If a person believes their spouse spends too much money, the chances are it will cause conflict and tension, even if that perception is not true.
That’s the findings of a new study by American researchers.
It’s more common for men to think their female partners are overspending and the researchers say, as a result, the husbands are more likely to start quarrels about money with their spouses.
These findings held up regardless of the couple’s level of income, or whether or not they actually had spent a lot of money.
Study co-author Ashley LeBaron is a graduate student at Brigham Young University (BYU) in Utah. She explained that “spouses’ perceptions of each other’s spending behaviours were so predictive of financial conflict” that it led the researchers to believe “perceptions may be just as important, if not more important, than reality” when it comes to issues involving money within relationships.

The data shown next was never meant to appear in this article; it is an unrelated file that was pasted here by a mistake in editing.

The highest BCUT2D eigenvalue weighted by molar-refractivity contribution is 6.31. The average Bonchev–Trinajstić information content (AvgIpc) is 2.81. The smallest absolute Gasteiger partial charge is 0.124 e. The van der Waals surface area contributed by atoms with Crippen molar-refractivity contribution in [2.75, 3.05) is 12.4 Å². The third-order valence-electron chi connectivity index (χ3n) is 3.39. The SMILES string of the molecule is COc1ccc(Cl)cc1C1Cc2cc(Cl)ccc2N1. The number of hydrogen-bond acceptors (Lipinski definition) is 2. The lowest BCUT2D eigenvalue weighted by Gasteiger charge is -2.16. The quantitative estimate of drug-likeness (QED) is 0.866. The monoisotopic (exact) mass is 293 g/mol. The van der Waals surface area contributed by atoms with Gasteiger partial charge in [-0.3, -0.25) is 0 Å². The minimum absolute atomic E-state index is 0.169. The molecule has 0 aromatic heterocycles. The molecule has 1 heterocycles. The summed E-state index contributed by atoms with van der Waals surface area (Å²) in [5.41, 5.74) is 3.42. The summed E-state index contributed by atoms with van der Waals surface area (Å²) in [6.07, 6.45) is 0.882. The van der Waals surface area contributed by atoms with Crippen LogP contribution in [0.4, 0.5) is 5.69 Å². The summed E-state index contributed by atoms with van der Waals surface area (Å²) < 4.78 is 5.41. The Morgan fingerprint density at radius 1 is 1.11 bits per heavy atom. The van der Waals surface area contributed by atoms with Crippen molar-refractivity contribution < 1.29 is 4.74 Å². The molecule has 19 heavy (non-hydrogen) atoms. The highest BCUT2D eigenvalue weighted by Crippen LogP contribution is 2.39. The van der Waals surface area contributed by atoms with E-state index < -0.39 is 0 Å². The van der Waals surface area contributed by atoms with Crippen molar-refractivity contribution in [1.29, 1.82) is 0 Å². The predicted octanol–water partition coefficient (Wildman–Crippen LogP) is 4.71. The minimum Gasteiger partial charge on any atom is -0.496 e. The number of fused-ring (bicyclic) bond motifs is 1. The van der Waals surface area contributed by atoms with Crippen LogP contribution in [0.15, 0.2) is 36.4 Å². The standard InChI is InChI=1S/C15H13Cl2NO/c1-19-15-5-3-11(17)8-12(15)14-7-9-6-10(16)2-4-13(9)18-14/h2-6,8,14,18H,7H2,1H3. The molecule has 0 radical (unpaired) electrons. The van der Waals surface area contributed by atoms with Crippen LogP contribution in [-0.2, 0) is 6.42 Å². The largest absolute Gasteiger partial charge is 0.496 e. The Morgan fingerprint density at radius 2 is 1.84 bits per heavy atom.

Co-author, Sonya Britt-Lutter, an associate professor at Kansas State University, urged couples to “communicate about finances, especially early” in marriage or relationships and warned them not to believe that “financial problems will magically go away when circumstances change”.
The results of this study demonstrate that “circumstances weren’t the issue … perception was, and perception doesn’t always change when circumstances do”.
This sentiment was supported by BYU Family Life professor Jeffrey Hill, another co-author. He explained that in order to resolve these conflicts “couples can benefit from clinical help, whether that be a financial planner or a marriage and family therapist”.
The researchers gathered data from BYU’s ‘Flourishing Families Project’, which has monitored around 700 families since its inception in 2007.
The study was published in the academic Journal of Financial Planning.
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